E-Business Lecture 3 Website Development and Management Process
Web servers • The components of a web server are: • Hardware • Software
Web servers (Cont.) • When determining what sort of server hardware and software to use you have to consider: • Size of the site • Purpose of the site • Traffic on the site
Web servers (Cont.) • A small, noncommercial Web site will require less resources than a large, commercial site.
Building an E-commerce Web Site • Two most important management challenges in building a successful e-commerce site are: • Developing a clear understanding of business objectives 2) Knowing how to choose the right technology to achieve those objectives
Building an E-commerce Web Site (Cont.) • Main areas where you will need to make decisions in building a site include • Human resources and organizational capabilities creating a team that has the skill set to build and manage a successful site
Building an E-commerce Web Site (Cont.) • Hardware • Software • Telecommunications • Site design
The Systems Development Life Cycle • Systems Development Life Cycle (SDLC): • is a methodology for understanding the business objectives of a system and designing an appropriate solution
The Systems Development Life Cycle(Cont.) • Five major steps in the SDLC are: 1) Systems analysis/planning 2) Systems design 3) Building the system 4) Testing 5) Implementation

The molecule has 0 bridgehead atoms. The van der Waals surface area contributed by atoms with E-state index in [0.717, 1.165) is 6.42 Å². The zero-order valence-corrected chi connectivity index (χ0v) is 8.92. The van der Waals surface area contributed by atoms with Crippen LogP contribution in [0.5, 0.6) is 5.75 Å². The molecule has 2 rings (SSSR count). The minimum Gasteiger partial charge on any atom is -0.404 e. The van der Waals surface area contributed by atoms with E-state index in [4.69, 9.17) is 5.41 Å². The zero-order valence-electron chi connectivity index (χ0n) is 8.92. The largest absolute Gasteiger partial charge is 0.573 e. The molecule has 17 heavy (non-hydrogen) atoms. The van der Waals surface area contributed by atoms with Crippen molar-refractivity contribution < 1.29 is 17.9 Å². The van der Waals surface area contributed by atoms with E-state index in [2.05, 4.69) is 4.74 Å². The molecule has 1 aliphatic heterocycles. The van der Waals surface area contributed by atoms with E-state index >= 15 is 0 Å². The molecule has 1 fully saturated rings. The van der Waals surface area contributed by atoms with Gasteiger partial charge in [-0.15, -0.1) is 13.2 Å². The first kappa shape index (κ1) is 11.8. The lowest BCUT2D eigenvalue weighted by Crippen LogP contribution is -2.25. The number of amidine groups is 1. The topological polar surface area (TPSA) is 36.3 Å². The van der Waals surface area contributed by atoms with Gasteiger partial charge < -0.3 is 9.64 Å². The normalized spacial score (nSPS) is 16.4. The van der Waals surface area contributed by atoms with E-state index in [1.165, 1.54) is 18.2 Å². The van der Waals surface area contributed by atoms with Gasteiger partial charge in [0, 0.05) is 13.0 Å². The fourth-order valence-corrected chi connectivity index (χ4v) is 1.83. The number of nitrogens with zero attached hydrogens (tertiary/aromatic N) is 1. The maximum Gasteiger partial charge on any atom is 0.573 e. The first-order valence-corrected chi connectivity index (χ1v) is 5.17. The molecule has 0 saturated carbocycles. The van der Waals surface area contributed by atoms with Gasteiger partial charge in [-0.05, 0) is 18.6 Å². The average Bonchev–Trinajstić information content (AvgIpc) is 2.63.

Application Server-basede-commerce platform architecture E-commerce platform ERP Presentation Layer Business Logic Layer Data & Legacy Access Layer Legacy systems Transactions Security Session Resource Pooling Load balancing Database Horizontal Services Application Server Client tier Server tier Data tier
E-commerce Software • Front-end • For Visitors and Customers • Web-based by definition • Backend • For enterprise business managers • Merchandisers, Account Mangers, Customer Support, etc.
E-commerce Software (Cont.) • Middleware • To interface with existing systems • Customer, Inventory, Credit, Payment and Order Processing systems
E-Commerce Front-end • Web Application Server • Functionality • Personalization and Profiling • Complex, Dynamic Content Presentation
E-Commerce Front-end (Cont.) • Process Support • Shopping Process • Buying Process
E-Commerce Backend • Content Management • Merchandizing • Catalog management • Price and on-line collateral management
E-Commerce Backend (Cont.) • Backend System Management Functionality • Support for workflow and process management • Appropriate use of technology for process support • Access control in content management • Business rules in anomaly management
E-Commerce Middleware • Payment Processing • Customer specific credit, purchase orders, etc. • Electronic payment including EDI and credit cards .
E-Commerce Middleware (Cont.) • EDI (Electronic Data Interchange): • is the electronic exchange of business documents between the computer systems of business partners, with a standard format over a communication network. It can also be called as (paperless exchange)
E-Commerce Middleware (Cont.) • Order Processing • Interface to proprietary, custom enterprise systems • e-enabled systems of large warehouses • e-Services that provide Order Distribution
E-Commerce Middleware (Cont.) • Inventory Management • Soft and hard reserve functionality • Direct access to specific inventory
Hardware Platform (Cont.) • Storage capacity and computing power required of the Web server depends on: • Software that will run on the server • Volume of e-commerce transactions
Hardware Platform (Cont.) • E-commerce solutions should be designed to be highly scalable • Web site hosting: third-party Web service provider
E-commerce Software Following are the names of some well-known e-commerce software: • IntershopEnfinity • IBM’s WebSphere Commerce Professional Edition • Microsoft Commerce Server 2002